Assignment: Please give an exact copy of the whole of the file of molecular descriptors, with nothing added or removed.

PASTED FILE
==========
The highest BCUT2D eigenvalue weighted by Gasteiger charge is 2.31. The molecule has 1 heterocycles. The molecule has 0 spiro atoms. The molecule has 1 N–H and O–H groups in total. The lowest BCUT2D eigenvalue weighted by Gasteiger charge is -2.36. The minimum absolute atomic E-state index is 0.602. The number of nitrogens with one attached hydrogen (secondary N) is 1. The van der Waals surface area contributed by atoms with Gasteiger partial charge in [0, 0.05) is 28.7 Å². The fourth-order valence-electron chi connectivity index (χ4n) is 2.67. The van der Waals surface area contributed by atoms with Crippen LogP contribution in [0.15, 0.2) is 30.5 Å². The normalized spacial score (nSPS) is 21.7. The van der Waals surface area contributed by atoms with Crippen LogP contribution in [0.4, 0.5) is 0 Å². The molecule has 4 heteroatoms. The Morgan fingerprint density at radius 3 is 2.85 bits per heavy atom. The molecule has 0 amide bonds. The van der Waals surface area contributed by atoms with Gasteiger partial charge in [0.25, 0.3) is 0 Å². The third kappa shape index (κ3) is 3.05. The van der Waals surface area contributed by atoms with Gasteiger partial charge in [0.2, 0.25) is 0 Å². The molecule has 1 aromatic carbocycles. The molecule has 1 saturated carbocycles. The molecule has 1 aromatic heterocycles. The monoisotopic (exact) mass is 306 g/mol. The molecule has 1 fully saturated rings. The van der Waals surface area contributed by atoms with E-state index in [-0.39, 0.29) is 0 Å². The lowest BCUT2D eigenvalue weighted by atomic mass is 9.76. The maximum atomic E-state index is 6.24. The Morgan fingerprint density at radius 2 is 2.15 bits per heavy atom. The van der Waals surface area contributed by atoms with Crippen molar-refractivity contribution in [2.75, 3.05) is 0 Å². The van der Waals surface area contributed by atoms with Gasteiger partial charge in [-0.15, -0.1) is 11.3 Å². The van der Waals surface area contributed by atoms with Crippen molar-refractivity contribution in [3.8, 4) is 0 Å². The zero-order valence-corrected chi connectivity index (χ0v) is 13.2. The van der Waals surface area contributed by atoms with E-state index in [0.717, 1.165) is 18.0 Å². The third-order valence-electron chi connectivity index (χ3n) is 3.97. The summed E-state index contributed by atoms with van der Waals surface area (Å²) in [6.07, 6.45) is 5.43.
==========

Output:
The highest BCUT2D eigenvalue weighted by Gasteiger charge is 2.31. The molecule has 1 heterocycles. The molecule has 0 spiro atoms. The molecule has 1 N–H and O–H groups in total. The lowest BCUT2D eigenvalue weighted by Gasteiger charge is -2.36. The minimum absolute atomic E-state index is 0.602. The number of nitrogens with one attached hydrogen (secondary N) is 1. The van der Waals surface area contributed by atoms with Gasteiger partial charge in [0, 0.05) is 28.7 Å². The fourth-order valence-electron chi connectivity index (χ4n) is 2.67. The van der Waals surface area contributed by atoms with Crippen LogP contribution in [0.15, 0.2) is 30.5 Å². The normalized spacial score (nSPS) is 21.7. The van der Waals surface area contributed by atoms with Crippen LogP contribution in [0.4, 0.5) is 0 Å². The molecule has 4 heteroatoms. The Morgan fingerprint density at radius 3 is 2.85 bits per heavy atom. The molecule has 0 amide bonds. The van der Waals surface area contributed by atoms with Gasteiger partial charge in [0.25, 0.3) is 0 Å². The third kappa shape index (κ3) is 3.05. The van der Waals surface area contributed by atoms with Gasteiger partial charge in [0.2, 0.25) is 0 Å². The molecule has 1 aromatic carbocycles. The molecule has 1 saturated carbocycles. The molecule has 1 aromatic heterocycles. The monoisotopic (exact) mass is 306 g/mol. The molecule has 1 fully saturated rings. The van der Waals surface area contributed by atoms with E-state index in [-0.39, 0.29) is 0 Å². The lowest BCUT2D eigenvalue weighted by atomic mass is 9.76. The maximum atomic E-state index is 6.24. The Morgan fingerprint density at radius 2 is 2.15 bits per heavy atom. The van der Waals surface area contributed by atoms with Crippen molar-refractivity contribution in [2.75, 3.05) is 0 Å². The van der Waals surface area contributed by atoms with Gasteiger partial charge in [-0.15, -0.1) is 11.3 Å². The van der Waals surface area contributed by atoms with Crippen molar-refractivity contribution in [3.8, 4) is 0 Å². The zero-order valence-corrected chi connectivity index (χ0v) is 13.2. The van der Waals surface area contributed by atoms with E-state index in [0.717, 1.165) is 18.0 Å². The third-order valence-electron chi connectivity index (χ3n) is 3.97. The summed E-state index contributed by atoms with van der Waals surface area (Å²) in [6.07, 6.45) is 5.43.